The Assault on Freedom of Speech
America needs more Diversity of Thought.
Note: This is the first in an occasional series of short essays about the perils of what I call one think, a pernicious type of censorship in which voices and opinions that veer outside the guard rails of what is deemed “acceptable speech” are themselves banned, canceled, humiliated in the public square, and often branded as some form of bigotry.
I made my first trip to London in 1981 to visit the family of my soon-to-be wife, author Patricia Posner. One day, while walking in Hyde Park, near Marble Arch and Oxford Street, I came across a few dozen people listening to a speaker ranting that the “illuminati are the masterminds” of a recently failed assassination on the Pope.
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“I wonder what’s going on?” I asked Trisha.
“Oh, that is Speakers’ Corner. People are free to turn up and talk about whatever they want.”
She gave me the capsule history. For 600 years the British had hanged criminals there before huge crowds, some of whom bought tickets for the best seats. The more than 50,000 who were executed got a couple of minutes to say their final words. A century after the executions had moved from London, Parliament passed an act setting aside Speakers’ Corner. It was a safe haven used by suffragettes in their campaign for the right to vote, as well as by political firebrands such as Karl Marx, Vladimir Lenin and black-nationalist, Marcus Garvey. 1984 author, George Orwell, himself an occasional speaker, called it “one of the minor wonders of the world….Freedom is the right to tell people what they do not want to hear.”
For me, as an American, raised in liberal San Francisco on principles of free speech and vigorous debate, I thought Speakers’ Corner simply unnecessary.
“I guess the whole of America,” I told Trisha, “is the equivalent of Speakers’ Corner.”
I returned there many times in subsequent London visits. There was always something interesting going on. A Muslim preacher adamant that Jesus was a fiction. A Christian cleric scolding young Muslims that Islam was a faith of demons. An atheist calling out Catholics to demand they implore the Pope to stop “counting his money and smoking his dope.” An apoplectic man screaming that feminism was a fraud and that women were more violent than men.
Some could be dismissed as religious fanatics or slightly unhinged. Others, however, pressed a rational and persuasive case for Western intervention to stop the Serbian slaughter of Bosnian Muslims or against a British military role in the war in Iraq. Those gatherings, some of them huge, provoked vigorous and often heated arguments. Although few people left with their minds changed, they had at least engaged in the debate.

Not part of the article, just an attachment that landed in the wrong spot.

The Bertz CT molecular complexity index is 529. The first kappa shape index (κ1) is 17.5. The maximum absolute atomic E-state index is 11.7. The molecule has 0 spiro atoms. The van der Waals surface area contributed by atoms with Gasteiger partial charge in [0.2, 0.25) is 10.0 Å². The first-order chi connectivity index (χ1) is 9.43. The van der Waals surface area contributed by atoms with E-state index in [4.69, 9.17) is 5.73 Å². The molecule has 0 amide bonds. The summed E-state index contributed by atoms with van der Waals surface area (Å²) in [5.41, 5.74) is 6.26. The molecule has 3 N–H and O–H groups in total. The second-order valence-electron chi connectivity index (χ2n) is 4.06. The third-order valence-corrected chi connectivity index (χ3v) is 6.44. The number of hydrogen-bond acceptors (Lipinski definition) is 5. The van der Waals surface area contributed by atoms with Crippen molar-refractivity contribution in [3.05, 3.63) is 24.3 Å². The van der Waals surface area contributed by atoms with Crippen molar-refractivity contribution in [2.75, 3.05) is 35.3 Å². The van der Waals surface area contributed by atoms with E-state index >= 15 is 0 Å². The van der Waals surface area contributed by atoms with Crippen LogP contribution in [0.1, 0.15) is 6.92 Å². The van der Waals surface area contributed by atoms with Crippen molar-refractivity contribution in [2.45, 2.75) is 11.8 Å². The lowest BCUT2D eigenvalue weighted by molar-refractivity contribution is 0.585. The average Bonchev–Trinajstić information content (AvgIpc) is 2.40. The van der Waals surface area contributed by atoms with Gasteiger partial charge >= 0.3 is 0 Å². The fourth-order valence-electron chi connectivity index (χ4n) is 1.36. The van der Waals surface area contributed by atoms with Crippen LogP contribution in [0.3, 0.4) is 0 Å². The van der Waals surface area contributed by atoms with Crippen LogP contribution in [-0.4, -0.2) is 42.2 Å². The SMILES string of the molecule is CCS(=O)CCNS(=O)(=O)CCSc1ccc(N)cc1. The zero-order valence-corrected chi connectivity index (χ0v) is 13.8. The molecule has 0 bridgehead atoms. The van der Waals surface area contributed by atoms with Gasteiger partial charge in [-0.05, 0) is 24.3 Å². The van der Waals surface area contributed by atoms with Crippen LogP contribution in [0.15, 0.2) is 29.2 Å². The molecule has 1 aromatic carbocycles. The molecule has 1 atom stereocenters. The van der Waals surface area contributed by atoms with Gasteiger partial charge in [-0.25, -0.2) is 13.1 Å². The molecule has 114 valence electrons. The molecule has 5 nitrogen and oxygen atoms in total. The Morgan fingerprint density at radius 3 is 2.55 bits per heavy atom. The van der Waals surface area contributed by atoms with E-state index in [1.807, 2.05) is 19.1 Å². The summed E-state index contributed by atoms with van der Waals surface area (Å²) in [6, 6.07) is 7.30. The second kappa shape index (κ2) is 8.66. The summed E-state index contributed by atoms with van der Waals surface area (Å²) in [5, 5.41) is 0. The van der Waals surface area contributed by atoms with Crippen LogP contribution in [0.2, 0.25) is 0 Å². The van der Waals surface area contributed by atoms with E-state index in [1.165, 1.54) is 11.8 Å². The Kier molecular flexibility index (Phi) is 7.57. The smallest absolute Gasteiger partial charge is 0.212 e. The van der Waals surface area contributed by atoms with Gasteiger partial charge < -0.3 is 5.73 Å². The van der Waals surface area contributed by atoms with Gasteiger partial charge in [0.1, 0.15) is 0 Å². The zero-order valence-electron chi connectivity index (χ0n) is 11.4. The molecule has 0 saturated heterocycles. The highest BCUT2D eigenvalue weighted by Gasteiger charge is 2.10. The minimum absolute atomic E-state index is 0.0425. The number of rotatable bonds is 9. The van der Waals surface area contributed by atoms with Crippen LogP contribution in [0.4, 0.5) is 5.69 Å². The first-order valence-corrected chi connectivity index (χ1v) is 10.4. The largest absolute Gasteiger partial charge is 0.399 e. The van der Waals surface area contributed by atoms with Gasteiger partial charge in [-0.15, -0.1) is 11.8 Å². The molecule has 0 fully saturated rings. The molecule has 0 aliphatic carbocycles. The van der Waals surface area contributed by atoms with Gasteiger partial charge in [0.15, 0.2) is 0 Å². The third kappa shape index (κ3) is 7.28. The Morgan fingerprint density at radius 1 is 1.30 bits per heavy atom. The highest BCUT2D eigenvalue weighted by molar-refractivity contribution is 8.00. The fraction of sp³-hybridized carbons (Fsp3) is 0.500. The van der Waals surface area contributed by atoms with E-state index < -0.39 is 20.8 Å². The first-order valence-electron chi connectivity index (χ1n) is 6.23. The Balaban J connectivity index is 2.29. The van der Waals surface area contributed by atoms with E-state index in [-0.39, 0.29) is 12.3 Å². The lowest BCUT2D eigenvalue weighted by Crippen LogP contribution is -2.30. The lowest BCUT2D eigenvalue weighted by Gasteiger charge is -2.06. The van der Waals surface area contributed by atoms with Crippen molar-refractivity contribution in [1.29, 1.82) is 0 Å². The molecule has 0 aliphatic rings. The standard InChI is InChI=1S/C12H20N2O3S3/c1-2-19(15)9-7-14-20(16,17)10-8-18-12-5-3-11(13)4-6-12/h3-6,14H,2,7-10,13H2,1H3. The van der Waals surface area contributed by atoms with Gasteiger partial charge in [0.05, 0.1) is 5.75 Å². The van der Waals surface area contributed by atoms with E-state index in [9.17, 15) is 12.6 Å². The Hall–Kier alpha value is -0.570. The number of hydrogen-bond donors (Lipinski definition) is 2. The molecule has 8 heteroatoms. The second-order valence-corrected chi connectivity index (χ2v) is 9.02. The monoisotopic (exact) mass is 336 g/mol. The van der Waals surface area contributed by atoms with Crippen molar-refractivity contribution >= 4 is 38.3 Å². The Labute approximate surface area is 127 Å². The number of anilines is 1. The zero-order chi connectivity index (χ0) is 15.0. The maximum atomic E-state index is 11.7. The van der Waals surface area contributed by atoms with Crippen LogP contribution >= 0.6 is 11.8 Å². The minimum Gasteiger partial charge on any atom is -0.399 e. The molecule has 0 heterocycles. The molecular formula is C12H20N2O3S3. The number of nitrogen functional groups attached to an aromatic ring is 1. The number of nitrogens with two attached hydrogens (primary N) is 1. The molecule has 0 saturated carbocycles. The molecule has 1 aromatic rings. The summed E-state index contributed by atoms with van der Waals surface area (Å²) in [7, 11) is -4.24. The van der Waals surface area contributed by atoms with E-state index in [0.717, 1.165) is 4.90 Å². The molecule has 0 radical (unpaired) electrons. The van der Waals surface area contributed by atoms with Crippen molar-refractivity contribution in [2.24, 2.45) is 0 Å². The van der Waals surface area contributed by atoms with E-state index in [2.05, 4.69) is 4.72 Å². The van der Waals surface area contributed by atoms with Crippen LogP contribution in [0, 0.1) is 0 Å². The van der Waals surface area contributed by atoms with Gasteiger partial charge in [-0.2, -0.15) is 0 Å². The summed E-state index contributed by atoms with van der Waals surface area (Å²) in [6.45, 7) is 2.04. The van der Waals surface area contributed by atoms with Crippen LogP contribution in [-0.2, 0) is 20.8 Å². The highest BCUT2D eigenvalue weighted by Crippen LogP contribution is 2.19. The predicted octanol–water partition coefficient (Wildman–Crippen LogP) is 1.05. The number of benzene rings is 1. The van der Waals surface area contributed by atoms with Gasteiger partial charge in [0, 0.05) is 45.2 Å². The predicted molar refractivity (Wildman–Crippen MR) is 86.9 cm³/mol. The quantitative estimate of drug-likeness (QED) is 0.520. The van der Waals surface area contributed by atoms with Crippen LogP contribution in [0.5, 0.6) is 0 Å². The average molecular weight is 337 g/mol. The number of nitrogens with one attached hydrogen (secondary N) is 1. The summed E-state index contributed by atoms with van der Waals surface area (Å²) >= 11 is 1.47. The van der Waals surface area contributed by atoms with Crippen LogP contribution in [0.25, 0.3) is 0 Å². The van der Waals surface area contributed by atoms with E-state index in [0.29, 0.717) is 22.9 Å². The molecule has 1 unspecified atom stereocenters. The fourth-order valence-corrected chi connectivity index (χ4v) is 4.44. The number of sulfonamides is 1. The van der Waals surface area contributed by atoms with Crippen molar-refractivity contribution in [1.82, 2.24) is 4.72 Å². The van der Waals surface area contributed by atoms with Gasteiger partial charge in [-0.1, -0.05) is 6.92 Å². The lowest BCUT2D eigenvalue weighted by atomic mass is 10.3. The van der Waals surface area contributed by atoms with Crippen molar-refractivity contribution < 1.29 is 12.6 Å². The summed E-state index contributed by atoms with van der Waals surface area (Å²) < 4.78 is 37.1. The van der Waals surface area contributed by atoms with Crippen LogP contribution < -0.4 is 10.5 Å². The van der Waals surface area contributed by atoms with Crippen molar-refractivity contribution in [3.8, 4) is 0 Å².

In all my visits I never saw any effort to silence the speakers, who at times relished expressing views that others found shocking and disturbing.
No one called the often offensive speeches a smokescreen for hate.
There was no movement to close Speakers’ Corner over charges it subjected marginalized groups to harmful prejudice.
I never once heard anyone say that speech, by itself, could sometimes be violence.
Speakers’ Corner showed me why the English were proud they did not need a “first amendment” to enjoy freedom of speech. A British high court judge summed it up when he overturned in 2009 the conviction of a bible-thumping, evangelical minister who had become a near public nuisance: “Freedom only to speak inoffensively is not worth having. Free speech includes not only the inoffensive but the irritating, the contentious, the eccentric, the heretical, the unwelcome and the provocative, provided it does not tend to provoke violence.”
Fast forward to 2023 America.
Imagine a Speakers’ Corner, an unrestricted bastion of “say whatever you like, no matter how many people you offend,” in New York’s Central Park or San Francisco’s Golden Gate Park. A free-flowing discussion about today’s hot button issues, such as abortion, bail reform, climate activism, puberty blockers for adolescents, and race reparations, would quickly devolve into shouting and possibly violence.